Forming the Curds

    The sanitized mold and drain cloth should be in place at this point and the dry curds are now ready to transfer to the mold. Begin by allowing the curds to settle to the bottom of the pot and then drain the whey down to about 1-2 inches above the curd mass.

    The curds can then be given a good stir to separate them before transfer. The curd can then be transferred to the form along with the remaining whey. The whey tends to float the curds into position and minimize any mechanical holes. A good hand pressure will help to consolidate the curds.

    Neatly fold the draining cloth on top of the curd mass and place the follower on top.

    You are now ready for pressing the cheese.

  • Step 6
    Step 6
    Step 6
    Step 6


    For pressing, begin very light and slowly then increase the press weight to a moderate level:

    • 60 minutes at 25 lbs
    • 90 minutes at 50 lbs
    • 4 hours at 75 lbs

    After the initial run of residual whey from the form, the rate of whey running off is simply a matter of drops and not a stream of whey being released. This is a good rate of whey removal during pressing and will slow even more as the residual free moisture is released. The form should show tears of whey weeping from the form very slowly. When this stops you can increase the weight slightly.

    The cheese should be removed from the press, unwrapped, turned, re-wrapped, and put back to the press at the above intervals to assure an even consolidation.

    At each turn you will notice the cheese has formed a smoother surface and rests lower in the mold.

  • Step 5


    The pressed cheese should now have a nice smooth rind with no openings in the surface. Any cracks or openings will lead to problems with mold in the aging room.

    You should have a saturated brine prepared for salting this cheese. You will find all of the details you need on brining here.

    A simple brine formula is: 1 Gallon of water to which is added 2 Lbs of Salt, 1tbs. Calcium Chloride (30% solution), and 1 tsp. white vinegar.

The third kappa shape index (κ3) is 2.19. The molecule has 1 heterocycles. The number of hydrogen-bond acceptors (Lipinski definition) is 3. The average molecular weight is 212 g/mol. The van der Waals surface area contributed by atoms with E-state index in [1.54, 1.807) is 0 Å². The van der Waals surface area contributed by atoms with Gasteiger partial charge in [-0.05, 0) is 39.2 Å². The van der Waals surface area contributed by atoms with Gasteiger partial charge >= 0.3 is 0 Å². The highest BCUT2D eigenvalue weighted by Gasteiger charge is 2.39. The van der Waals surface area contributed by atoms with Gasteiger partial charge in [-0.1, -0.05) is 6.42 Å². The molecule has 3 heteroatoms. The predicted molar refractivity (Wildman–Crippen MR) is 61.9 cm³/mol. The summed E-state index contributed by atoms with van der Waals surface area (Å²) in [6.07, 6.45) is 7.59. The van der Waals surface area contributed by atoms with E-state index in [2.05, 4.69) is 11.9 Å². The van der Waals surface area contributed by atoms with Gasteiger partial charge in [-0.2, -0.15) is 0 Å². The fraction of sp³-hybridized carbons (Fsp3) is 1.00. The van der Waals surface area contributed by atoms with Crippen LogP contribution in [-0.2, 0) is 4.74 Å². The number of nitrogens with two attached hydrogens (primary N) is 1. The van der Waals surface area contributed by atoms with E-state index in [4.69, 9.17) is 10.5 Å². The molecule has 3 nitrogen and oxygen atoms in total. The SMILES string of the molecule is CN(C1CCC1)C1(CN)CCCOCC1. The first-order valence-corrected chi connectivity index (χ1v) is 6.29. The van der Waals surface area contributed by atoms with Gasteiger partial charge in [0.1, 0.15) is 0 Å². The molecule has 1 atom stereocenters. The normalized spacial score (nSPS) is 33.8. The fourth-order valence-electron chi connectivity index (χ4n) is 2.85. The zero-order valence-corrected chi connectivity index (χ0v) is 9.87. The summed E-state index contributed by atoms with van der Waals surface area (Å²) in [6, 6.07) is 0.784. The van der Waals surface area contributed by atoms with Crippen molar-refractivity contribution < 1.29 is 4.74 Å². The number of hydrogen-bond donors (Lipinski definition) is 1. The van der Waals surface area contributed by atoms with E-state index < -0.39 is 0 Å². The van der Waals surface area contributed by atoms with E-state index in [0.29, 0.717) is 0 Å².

The cheese now needs to be set in the brine for about 3 hours. The cheese will float above the brine surface so sprinkle another teaspoon or 2 of salt on the top surface of the cheese.

    Flip the cheese and re-salt the surface about half way through the brine period.

  • Step 6
    Step 6
    Step 6
    Step 6

    Preparing the Rind

    At the end of the brine bath, wipe the surface and allow the cheese to surface dry for a day or two before waxing. The surface will darken somewhat during this time and a white dry powdery surface will appear.

    The next step is what makes this such a fabulous cheese! This region of Spain is also known for the special Smoked Paprika that it produces and this, along with the local olive oil is used to prepare the rinds. This rind treatment does ward off the molds as well as produce a very wonderful aroma and flavor that slowly permeates the cheese.

    The cheese is brushed clean of any mold or loose surface powder to prepare a nice clean surface for the oil/paprika coating. I prepare the mix with just enough oil to make a thick paste/slurry to coat the cheese. Remember the Paprika is the key here for the flavor/aroma.

    The Cheese is then rubbed with the Paprika until it is well coated. In a day or so the oil will be absorbed into the cheese, leaving a dry Paprika coat on the outside.

    This treatment can be repeated as needed to remove any molds that try to grow and to add more Paprika for flavor.

  • Step 7


    The cheese can then be placed into your aging space at 52-56°F and 80-85% moisture. The cheese can be aged for 4-6 weeks and it will be ready for your table.